New Delhi: Pakistan continued with its cheap attention-drawing ‘antics’ at a virtual Shanghai Cooperation Organisation’s (SCO) NSA meet on Tuesday.
But New Delhi ventilated its anguish with no ambiguity while Russia, who was the host, “does not support what Pakistan has done”.
Indian NSA Ajit Doval a walkout of the meet after Pakistan projected a ‘fictitious’ map claiming Junagadh and Kashmir as part of it’s territory.
“Russia does not support what Pakistan has done and hopes that Pakistan’s provocative act will not affect India’s participation in the SCO….,” a key government source said in Delhi.
MEA spokesman Anurag Srivastava said responding to media queries that as expected, Pakistan subsequently “went on to present a misleading view of this meeting”.
“At the meeting of the National Security Advisers (NSAs) of member states of the Shanghai Cooperation Organization (SCO), hosted by the Chair of the SCO (Russia), the Pakistani NSA deliberately projected a fictitious map that Pakistan has recently been propagating,” Srivastava said.
“This was in blatant disregard to the advisory by the host (Russia) against it and in violation of the
norms of the meeting. After consultation with the host, the Indian side left the meeting in protest at that juncture,” he said. The gory chapter in diplomacy was triggered after the Pakistani representative sat before a “new” political map that showed Kashmir and Junagadh (in Gujarat) as part of its territory.
The government source maintained that the walkout by Doval would “not cast any shadow” on Russian NSA Nikolai Patrushev’s warm personal relationship for his Indian counterpart Doval – “for whom he has the highest regard”.
“Pakistan’s use of a fictitious map as a backdrop for its representative depicting sovereign Indian territories as part of Pakistan is a blatant violation of the SCO Charter and against all its established norms of safeguarding the sovereignty and territorial integrity of SCO Member States,” the source said.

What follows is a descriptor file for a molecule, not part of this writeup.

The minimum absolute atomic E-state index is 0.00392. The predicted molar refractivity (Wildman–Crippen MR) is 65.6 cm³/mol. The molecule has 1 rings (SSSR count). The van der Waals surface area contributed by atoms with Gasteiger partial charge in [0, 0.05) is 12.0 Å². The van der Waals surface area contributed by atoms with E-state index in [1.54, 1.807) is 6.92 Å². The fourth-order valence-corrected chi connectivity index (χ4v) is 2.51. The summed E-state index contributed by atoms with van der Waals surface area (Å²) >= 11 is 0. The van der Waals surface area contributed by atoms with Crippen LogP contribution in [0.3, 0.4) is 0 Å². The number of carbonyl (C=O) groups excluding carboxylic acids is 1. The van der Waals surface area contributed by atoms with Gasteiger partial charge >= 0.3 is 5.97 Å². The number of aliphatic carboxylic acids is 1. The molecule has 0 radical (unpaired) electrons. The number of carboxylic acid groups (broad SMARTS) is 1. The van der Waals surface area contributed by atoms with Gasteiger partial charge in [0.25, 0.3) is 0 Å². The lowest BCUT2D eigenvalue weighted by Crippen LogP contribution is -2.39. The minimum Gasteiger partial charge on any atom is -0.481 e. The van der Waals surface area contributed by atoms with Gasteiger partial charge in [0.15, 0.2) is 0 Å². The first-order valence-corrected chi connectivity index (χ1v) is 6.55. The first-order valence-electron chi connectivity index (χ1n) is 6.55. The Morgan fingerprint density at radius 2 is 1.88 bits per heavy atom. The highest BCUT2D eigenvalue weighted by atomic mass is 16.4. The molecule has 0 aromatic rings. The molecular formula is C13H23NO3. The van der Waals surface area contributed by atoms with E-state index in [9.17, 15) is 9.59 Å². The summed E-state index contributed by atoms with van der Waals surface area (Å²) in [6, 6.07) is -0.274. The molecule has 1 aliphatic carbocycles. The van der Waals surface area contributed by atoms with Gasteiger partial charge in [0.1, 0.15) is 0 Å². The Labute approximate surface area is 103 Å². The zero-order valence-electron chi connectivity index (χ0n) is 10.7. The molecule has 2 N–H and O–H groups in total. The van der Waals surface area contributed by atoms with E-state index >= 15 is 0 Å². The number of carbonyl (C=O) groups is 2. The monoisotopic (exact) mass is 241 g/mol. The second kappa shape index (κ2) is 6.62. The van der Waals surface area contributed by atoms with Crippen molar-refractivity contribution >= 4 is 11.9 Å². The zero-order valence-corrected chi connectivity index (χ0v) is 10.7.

Sources further disclosed that India issued its “strong objection” to the use of this “illegal map by Pakistan” and the Russian side, “as the Chair, tried very hard to persuade Pakistan not to do so”.
Nikolai Patrushev, the Secretary of the National Security Council of Russian Federation has conveyed that he was personally very grateful to NSA Doval for attending the SCO Summit.
Mr Patrushev also exuded hopes that he would see or interact with Doval at the forthcoming events.
It may be mentioned here that Pakistan had released a new map on August 4 – a day before the first anniversary of the scrapping of the Article 370 that gave Jammu and Kashmir a special status. The Modi government had abolished the controversial Act on August 5, 2019.
The doing away of the Article 370 had left Pakistan leaking its wounds as the government measures fighting Pakistan-sponsored terrorism and ensuring developmental works in Jammu and Kashmir region have gone down well with the local population.
Pakistan at present does not have a ‘formally appointed NSA’ and Islamabad is represented in international meetings by Moeed Yusuf, who is an adviser to Pakistani Prime Minister Imran Khan.
The Shanghai Cooperation Organisation (SCO), or Shanghai Pact, is a Eurasian political, economic, and security alliance, the creation of which was announced on June 15, 2001 in Shanghai in China by the leaders of China, Kazakhstan, Kyrgyzstan, Russia, Tajikistan, and Uzbekistan.
The SCO later expanded its membership to eight countries when India and Pakistan joined the organisation as full members on June 9, 2017 at a summit in Astana, Kazakhstan.
About the Author:
Nirendra Dev is senior Journalist. He is a longtime northeast watcher and author of books including ‘The Talking Guns: North East India’ and ‘Modi to Moditva: An Uncensored Truth’.